United is taking a move from the Delta playbook and is rumored to be eyeing a deal to buy up to 40 used Airbus jets. Purchasing used planes is part of the airline’s plans to slash expenses and regain confidence from investors. Shoring up cost control efforts and spurring revenue growth have been front and center for company executives who took a beating from analysts on the third quarter conference call in October, when they were unable or unwilling to share details about United’s financial recovery plans. Industry leader Delta Airlines has significantly higher profit margins and is well-known for supplementing their fleet with used aircraft in the past, a fact that has apparently not escaped the attention of United’s management team.
Delta’s done this before
Between 2000 and 2010, Delta augmented its domestic fleet with Northwest’s fleet of DC-9 and acquired additional used aircraft. At the time, other carriers spent billions of dollars on new fuel-efficient Boeing 737s and Airbus 320s as anchors for their domestic fleets. When that happened, the market became over run with older, but still viable, MD80, 717 and MD90 airliners that Delta picked up at rock bottom prices.
Recently, an airline consultant was quoted as saying the purchase of the second-hand Airbus jets would be “a cheap way of bringing in peak capacity” for the ailing United Airlines and would give a much-needed boost to short distance service.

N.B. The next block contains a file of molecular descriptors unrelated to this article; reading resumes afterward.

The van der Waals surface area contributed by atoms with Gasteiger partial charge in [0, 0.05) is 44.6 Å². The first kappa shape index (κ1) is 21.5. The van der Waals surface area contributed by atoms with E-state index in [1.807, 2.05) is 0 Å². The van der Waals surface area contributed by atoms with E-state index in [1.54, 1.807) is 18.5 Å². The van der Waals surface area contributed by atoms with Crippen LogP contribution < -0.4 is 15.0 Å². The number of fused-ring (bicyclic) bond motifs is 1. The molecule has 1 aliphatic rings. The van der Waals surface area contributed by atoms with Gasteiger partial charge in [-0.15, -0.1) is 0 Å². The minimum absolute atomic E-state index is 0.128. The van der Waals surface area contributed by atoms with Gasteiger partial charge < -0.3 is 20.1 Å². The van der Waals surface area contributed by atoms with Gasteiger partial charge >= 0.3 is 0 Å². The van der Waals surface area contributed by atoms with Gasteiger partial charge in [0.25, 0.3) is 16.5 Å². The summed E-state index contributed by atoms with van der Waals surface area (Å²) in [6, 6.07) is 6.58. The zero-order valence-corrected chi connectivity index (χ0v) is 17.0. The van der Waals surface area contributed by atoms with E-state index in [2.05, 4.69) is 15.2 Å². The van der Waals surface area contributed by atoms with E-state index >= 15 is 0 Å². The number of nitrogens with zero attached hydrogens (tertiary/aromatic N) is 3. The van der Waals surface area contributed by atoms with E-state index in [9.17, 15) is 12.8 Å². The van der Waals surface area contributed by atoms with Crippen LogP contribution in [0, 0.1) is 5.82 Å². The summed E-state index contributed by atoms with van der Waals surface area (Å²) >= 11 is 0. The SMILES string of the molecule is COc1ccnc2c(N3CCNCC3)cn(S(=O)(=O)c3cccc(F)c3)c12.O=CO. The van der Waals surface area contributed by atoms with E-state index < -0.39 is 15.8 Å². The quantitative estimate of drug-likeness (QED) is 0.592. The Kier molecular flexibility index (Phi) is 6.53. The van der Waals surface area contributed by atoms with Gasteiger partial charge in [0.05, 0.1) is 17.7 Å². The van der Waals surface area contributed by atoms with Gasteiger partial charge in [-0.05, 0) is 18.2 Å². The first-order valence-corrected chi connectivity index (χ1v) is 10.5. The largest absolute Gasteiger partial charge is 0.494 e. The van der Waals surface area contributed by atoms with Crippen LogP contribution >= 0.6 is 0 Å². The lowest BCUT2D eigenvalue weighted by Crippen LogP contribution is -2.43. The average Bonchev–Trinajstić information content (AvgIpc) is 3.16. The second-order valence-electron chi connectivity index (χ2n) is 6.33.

An unnamed source claims that aircraft operated by EasyJet, a discount carrier based in the U.K., are possibly the source of the planes. Most of them are reported to be A319 and A320 single-aisle aircraft. The maximum number of jets to be purchased is set at 30 or 40 at this point in time, according to United pilots. Since there is a ceiling for the number of used planes United will buy, the deal could actually come in for fewer. EasyJet has declined to comment so far.
The planes being purchased are generally used on domestic routes but it is still unclear where United would fly them. Their currently exisiting A319s have 128 seats while the A320s hae 150.
All United CFO Andrew Levy had to say over this past summer is that dipping a toe into the used jet liner market is “an important part of our fleet strategy.” It just so happens that Levy is also a former executive of Allegiant, a discount carrier well known for flying used airplanes.
A way to acquire additional capacity without massive capital expenditures
The market value currently for a used A319 fleet is around $480 million. Compare that to list price of $2.7 billion for new aircraft and United’s motives become clear: to save money, plain and simple. This isn’t the first time United has purchased used aircraft. Back in 2015, the airline bought second hand aircraft from China. This time around, the pilots’ memo disclosing the details did not make clear whether or not this new (or make that, used) batch of planes will be purchased or leased.
United is putting the hammer down on cost containment in other ways too. Delivery of the new twin-aisle Airbus A350s has been postponed until 2022. Also, United upgraded to a more fuel efficient verions of 61 Boeing 737s that were delivered in November. These two decisions alone saved the company $1.6 billion in capital expenditures.
When asked directly about the most recent cost-saving measures, i.e. purchasing used Airbus 319s and 320s, United declined to comment on specific acquisition decisions, simply saying by email, “We have made clear that we are going to explore the used market to acquire additional aircraft.”